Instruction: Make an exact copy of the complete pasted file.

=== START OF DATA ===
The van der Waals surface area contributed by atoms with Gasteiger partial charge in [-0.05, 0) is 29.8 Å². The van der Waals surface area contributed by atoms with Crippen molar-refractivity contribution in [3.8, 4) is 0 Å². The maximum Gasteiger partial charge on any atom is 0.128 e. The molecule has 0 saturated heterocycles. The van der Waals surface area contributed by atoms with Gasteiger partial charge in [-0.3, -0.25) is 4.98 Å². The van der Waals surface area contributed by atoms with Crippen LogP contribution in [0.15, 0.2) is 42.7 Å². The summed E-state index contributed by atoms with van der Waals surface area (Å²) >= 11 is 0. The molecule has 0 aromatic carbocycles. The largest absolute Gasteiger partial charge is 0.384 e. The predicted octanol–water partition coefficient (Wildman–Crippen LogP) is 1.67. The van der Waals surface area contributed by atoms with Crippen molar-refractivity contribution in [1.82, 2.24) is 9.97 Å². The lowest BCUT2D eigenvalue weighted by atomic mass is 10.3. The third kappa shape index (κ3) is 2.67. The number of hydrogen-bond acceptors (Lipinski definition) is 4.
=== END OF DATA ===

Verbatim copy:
The van der Waals surface area contributed by atoms with Gasteiger partial charge in [-0.05, 0) is 29.8 Å². The van der Waals surface area contributed by atoms with Crippen molar-refractivity contribution in [3.8, 4) is 0 Å². The maximum Gasteiger partial charge on any atom is 0.128 e. The molecule has 0 saturated heterocycles. The van der Waals surface area contributed by atoms with Gasteiger partial charge in [-0.3, -0.25) is 4.98 Å². The van der Waals surface area contributed by atoms with Crippen LogP contribution in [0.15, 0.2) is 42.7 Å². The summed E-state index contributed by atoms with van der Waals surface area (Å²) >= 11 is 0. The molecule has 0 aromatic carbocycles. The largest absolute Gasteiger partial charge is 0.384 e. The predicted octanol–water partition coefficient (Wildman–Crippen LogP) is 1.67. The van der Waals surface area contributed by atoms with Crippen molar-refractivity contribution in [1.82, 2.24) is 9.97 Å². The lowest BCUT2D eigenvalue weighted by atomic mass is 10.3. The third kappa shape index (κ3) is 2.67. The number of hydrogen-bond acceptors (Lipinski definition) is 4.